I strolled past the Fiction Essentials table (A Death in the Family, check; The Corrections, check; but I still hadn't read Didion's Play It As It Lays or Adiga's The White Tiger) followed by the Non-Fiction Essentials, the Book Club Recommendations table. Beyond that, though, my passage was blocked by a tower stocked with ... biscuit mix? Preserves? Sorghum from the Loveless Café? Why is it that something I could buy in Kroger is taking the place of a book?
Answer: Because the rent is too damn high.
"We sold those sidelines," says former general manager Tony Mize, "because those margins were great and Neil Van Uum's plan was that we'd use it for inventory, but that never happened. Neil saw Davis-Kidd as a gift center. The community didn't want that, and he persisted. So it's not the failure of the consumers that's led to the store's closing, but rather the failure to listen to them."
True, the current Davis-Kidd may not be the same place that long-time Nashvillians tend to rhapsodize, in the hush of nostalgia reserved for seeing movies at the Belle Meade Theater or shopping downtown at the Church Street Castner-Knott. "I have a deep love for Davis-Kidd," says novelist Ann Patchett, who immediately amends her answer: "the store that was Karen and Thelma's at Grace's Plaza." The independent book haven founded in October 1980 by Nashvillians Karen Davis and Thelma Kidd — first at the lower end of a much smaller Green Hills Mall, then relocated to an airy space in Grace's Plaza — embodied a time before Amazon, let alone Kindles. Its massive central staircase was wide and grand, and as you ascended you rose into the natural light filling it.
"The physical space," recalls Thelma Kidd, "was wonderful, those two floors above ground. True, it wasn't as easy to merchandise. We paid for all that air and light, but it was worth it, because we created an environment where people wanted to spend time." The stairs at Davis-Kidd today lead to the basement floor.
And yet my mind returns to the current store's science-fiction section. As a boy, I had my imagination fired first by sci-fi. Now here before me, even in limited quantities, were Frank Herbert's Dune series and Piers Anthony's Xanth volumes — and now I did feel like I was in a bookstore, because that odd anxiety mixed with anticipation overwhelmed me, the sheer delight mixed with the creeping sense of dread that there wouldn't be enough time before I died to read all the books that might rewire my mind.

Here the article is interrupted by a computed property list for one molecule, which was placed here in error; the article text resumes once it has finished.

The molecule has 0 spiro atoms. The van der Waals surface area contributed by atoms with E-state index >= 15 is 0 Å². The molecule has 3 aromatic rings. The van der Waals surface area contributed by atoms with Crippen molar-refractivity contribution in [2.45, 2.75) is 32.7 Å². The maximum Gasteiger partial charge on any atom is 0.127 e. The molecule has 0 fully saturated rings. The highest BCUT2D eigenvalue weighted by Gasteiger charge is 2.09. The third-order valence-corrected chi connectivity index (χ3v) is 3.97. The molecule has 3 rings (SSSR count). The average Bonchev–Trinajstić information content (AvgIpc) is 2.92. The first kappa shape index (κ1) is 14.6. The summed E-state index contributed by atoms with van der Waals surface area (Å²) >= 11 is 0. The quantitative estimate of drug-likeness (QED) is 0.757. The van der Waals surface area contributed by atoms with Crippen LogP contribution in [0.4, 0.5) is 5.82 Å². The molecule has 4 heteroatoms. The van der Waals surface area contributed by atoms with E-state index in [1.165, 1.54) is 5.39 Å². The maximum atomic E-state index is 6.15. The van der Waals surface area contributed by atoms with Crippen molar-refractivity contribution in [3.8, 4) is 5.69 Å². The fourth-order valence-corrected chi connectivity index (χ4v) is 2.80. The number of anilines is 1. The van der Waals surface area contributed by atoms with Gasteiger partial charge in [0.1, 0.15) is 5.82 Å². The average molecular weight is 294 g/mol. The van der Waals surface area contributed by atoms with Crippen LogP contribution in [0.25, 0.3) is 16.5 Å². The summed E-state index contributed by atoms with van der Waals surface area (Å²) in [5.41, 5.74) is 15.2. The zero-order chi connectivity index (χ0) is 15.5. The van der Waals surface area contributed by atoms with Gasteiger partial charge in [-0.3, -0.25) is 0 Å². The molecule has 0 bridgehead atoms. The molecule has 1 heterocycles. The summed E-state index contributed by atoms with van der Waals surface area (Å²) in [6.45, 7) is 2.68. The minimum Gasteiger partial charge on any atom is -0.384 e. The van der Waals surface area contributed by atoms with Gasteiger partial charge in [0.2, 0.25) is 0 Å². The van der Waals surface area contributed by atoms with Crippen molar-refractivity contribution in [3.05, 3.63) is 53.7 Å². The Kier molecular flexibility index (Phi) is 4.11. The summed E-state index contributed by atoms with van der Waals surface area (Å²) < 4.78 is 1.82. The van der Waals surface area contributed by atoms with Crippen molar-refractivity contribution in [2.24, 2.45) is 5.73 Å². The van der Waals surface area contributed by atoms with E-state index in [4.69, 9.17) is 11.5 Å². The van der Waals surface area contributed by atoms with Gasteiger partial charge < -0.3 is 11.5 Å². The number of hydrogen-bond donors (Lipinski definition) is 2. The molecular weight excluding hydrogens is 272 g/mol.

That dazzle of possibilities is perhaps what we stand to lose most when one more bookstore closes. It's a step closer to the end of serendipity. How many of us discovered one of our favorite books entirely through some quirk of timing, some trick of the moment — the wink of a jacket; the come-on of a font or blurb? Sure, computer programs can offer suggestions based on your recent purchases, but the effect is typically more creepy than helpful, like the concern of a neighbor who's been reading your mail. What's missing is the chance of chance itself.
At Davis-Kidd, those chances weren't just literary but social. As chance would have it last Saturday, I bumped into Roger Bishop, a man who deserves a raft of medals for making Nashville a literary destination spot. In person Bishop's slight, boyish looking and commanding all at once. There's a touch of Bilbo Baggins to him. He has a luxuriant, leonine head of silver hair and his reading glasses sit precipitously on the end of his nose. According to former co-workers, his command of ISBN numbers approaches the rabbinical, and he's the kind of book lover who will, upon the mention of, say, Bowling Alone, gently add, "Robert Putnam," as if it were indecorous to utter a title without its author.
Bishop was Davis-Kidd's employee-named Master Bookseller from 1993 to 2007. He started his career at Vanderbilt University and, according to Publishers Weekly, transformed its bookstore into one of the top trade bookstores in the country. In the 1980s, while managing Bookworld, one of the city's independents along with Zibart's and Mills, he launched a small publication, Booktalk, a rag replete with reviews and interviews featuring the likes of Richard Ford and Josephine Humphries. With the help of Ingram executive Michael Zibart, it evolved into none other than Bookpage, distributed from Nashville to some 450,000 readers nationwide. He was also co-host of the Bookworld Hour, broadcast on WLAC 1510 every Saturday, and he helped grow the Tennessee Literature Festival into what is today the Southern Festival of Books.